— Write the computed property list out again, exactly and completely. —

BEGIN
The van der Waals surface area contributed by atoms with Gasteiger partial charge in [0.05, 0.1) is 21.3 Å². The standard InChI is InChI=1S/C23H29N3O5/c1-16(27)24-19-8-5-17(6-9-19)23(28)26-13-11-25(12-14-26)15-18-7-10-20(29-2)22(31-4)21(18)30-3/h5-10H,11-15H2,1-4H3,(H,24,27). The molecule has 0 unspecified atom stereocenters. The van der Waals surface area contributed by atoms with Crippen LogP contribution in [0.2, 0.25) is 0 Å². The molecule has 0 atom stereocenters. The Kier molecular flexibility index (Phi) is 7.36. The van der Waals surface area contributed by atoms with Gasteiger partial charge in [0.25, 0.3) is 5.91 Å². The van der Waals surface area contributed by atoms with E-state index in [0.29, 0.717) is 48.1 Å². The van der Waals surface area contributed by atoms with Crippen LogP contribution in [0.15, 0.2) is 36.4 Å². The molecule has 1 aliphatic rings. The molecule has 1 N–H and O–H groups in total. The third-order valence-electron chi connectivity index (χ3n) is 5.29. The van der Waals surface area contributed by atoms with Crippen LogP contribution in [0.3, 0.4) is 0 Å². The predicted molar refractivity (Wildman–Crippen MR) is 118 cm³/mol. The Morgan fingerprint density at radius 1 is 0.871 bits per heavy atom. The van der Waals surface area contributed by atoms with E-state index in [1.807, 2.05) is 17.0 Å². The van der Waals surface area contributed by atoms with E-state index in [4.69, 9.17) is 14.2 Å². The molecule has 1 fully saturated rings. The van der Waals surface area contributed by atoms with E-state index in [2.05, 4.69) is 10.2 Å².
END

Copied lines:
The van der Waals surface area contributed by atoms with Gasteiger partial charge in [0.05, 0.1) is 21.3 Å². The standard InChI is InChI=1S/C23H29N3O5/c1-16(27)24-19-8-5-17(6-9-19)23(28)26-13-11-25(12-14-26)15-18-7-10-20(29-2)22(31-4)21(18)30-3/h5-10H,11-15H2,1-4H3,(H,24,27). The molecule has 0 unspecified atom stereocenters. The van der Waals surface area contributed by atoms with Crippen LogP contribution in [0.2, 0.25) is 0 Å². The molecule has 0 atom stereocenters. The Kier molecular flexibility index (Phi) is 7.36. The van der Waals surface area contributed by atoms with Gasteiger partial charge in [0.25, 0.3) is 5.91 Å². The van der Waals surface area contributed by atoms with E-state index in [0.29, 0.717) is 48.1 Å². The van der Waals surface area contributed by atoms with Crippen LogP contribution in [0.15, 0.2) is 36.4 Å². The molecule has 1 aliphatic rings. The molecule has 1 N–H and O–H groups in total. The third-order valence-electron chi connectivity index (χ3n) is 5.29. The van der Waals surface area contributed by atoms with Crippen LogP contribution in [0.3, 0.4) is 0 Å². The predicted molar refractivity (Wildman–Crippen MR) is 118 cm³/mol. The Morgan fingerprint density at radius 1 is 0.871 bits per heavy atom. The van der Waals surface area contributed by atoms with E-state index in [1.807, 2.05) is 17.0 Å². The van der Waals surface area contributed by atoms with E-state index in [4.69, 9.17) is 14.2 Å². The molecule has 1 fully saturated rings. The van der Waals surface area contributed by atoms with E-state index in [2.05, 4.69) is 10.2 Å².